Selasa, 05 November 2013

Why Tesco’s face scanners are nothing to get worried about - ( 0L4HRG4 )

As a freelancer for many eCommerce sites, the new customer face scanner OptimEyes screen, developed by Lord Sugar’s Amscreen and rolled out by Tesco hasn’t surprised me. The public’s reaction to it has.

I realise that it seems like an invasion of privacy and that it makes customers feel used as marketing tools – this I completely understand. What I don’t understand is that retailers and eTailers have been using technology like this for almost a decade and it seems this is the first the public have heard about it.

Take any luxury bricks and mortar High Street store or even your current supermarket. The majority have customer analysis applications in force that can:

Tell if you’re male or female

Those security cameras that are there to ensure you don’t make off with the latest Toshiba laptop? They put a pink or blue ring around your face. They can tell your gender by your body language. Big brother has been watching you for a while.

Estimate age

Again body language is the key – they don’t need to see your eyes.

Measure how long you ponder over a product

In many stores your speed is tracked as soon as you enter. You slow down and it registers. You speed up and the results are fed back.

See which products you put back on the shelf after reading the description

This information is fed back to the manufacturers to improve their packaging or copy or the marketers to improve the advertising.

Determine which areas of a store you gravitate to most

They record footfall by the second and know exactly where to place products, how to light them and how to make sure you’re enticed to buy simply by watching where you go when you shop.

Track your walking/browsing speed and produce analysis for retailers as a result

The faster you walk the less interested you are. If your pace slows just a little they know something has caught your interest – a quick zoom in and they know exactly what it is. An ingenious trick for duplicating the success of a particular end of aisle stand.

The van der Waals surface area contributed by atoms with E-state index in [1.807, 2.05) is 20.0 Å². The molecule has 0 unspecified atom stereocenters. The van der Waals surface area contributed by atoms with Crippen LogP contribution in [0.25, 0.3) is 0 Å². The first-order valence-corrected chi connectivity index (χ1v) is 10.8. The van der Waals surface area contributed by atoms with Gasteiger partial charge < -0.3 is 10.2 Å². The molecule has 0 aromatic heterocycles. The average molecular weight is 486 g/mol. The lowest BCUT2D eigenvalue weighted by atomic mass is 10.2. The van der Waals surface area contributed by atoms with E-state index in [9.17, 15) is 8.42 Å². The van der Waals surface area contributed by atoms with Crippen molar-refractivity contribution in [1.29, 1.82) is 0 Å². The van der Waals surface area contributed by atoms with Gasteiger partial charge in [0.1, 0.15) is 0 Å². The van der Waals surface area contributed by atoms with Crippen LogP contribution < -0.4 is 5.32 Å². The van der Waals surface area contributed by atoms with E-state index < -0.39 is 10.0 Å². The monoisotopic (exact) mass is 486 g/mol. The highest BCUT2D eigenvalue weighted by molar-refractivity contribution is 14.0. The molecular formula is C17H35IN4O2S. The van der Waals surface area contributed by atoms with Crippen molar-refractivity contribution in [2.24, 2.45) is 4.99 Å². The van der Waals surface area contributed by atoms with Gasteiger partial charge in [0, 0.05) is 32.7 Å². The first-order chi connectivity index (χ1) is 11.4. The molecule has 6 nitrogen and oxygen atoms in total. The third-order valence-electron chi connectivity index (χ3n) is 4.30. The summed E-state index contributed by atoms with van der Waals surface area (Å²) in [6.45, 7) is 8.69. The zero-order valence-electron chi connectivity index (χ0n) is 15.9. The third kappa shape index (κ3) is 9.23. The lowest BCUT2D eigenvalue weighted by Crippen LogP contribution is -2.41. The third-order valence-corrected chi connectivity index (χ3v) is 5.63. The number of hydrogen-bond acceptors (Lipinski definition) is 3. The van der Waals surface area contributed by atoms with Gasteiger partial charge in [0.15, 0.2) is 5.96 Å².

Along with this your favourite High Street store or supermarket knows your shopping habits and lifestyle almost better than you do.

For instance, you buy toilet roll one week but not the next. They notice a gap in the pattern, suddenly you receive a voucher giving you 10% off toiletries as they know you’ve been elsewhere to scoop up a bargain.

If you have children and buy clothes for 1-2 years but not for 2-3 years they know you’re finding better offers elsewhere, hey presto, an offer arrives giving you money off some great clothes for toddlers.

This is just a small part of how retailers collect information. If we move to online data the potential for gathering information about you is incredible without the face scanner.

This is how eTailers determine their remarketing or retargeting advertising.

The former directs ads at you depending on your browsing history. Have you abandoned any baskets recently? Have you browsed products but not completed checkout? What types of products were they? Family, lifestyle, gardening, DIY? Just by assessing your interest eTailers can determine your age bracket, location, hobbies, family situation and even your yearly income. This is how they bring you relevant ads when you’re on a completely irrelevant site.

The latter uses the information you’ve given when signing up for a newsletter or completing checkout. From the details you provide and your purchase history eTailers can develop powerful campaigns that you may find hard to resist.

Customer analysis is crucial in today’s world if a retailer is to survive, this is why companies such as IMRG and The Consumer Voice are in such high demand. Getting inside your mind is the best way to bring in revenue by delivering exactly what you want.

It may seem like an invasion of privacy, yet consider Amazon. Are you annoyed when your Kindle breaks and the 24 hour replacement opens the book you were reading at the exact same spot? It’s called convenience.

Do you become upset when a High Street store sends you an offer on a 3D TV that you’ve been pondering over for months?

Do you feel disgruntled when Freeview and satellite TV channels make suggestions of movies based on your preferences?

There are many benefits for the consumer too and most of us adore the more personalised marketing and increased convenience of shopping. Tesco is simply expanding to ensure they serve the customer well and of course reap the best reward for their investment in marketing.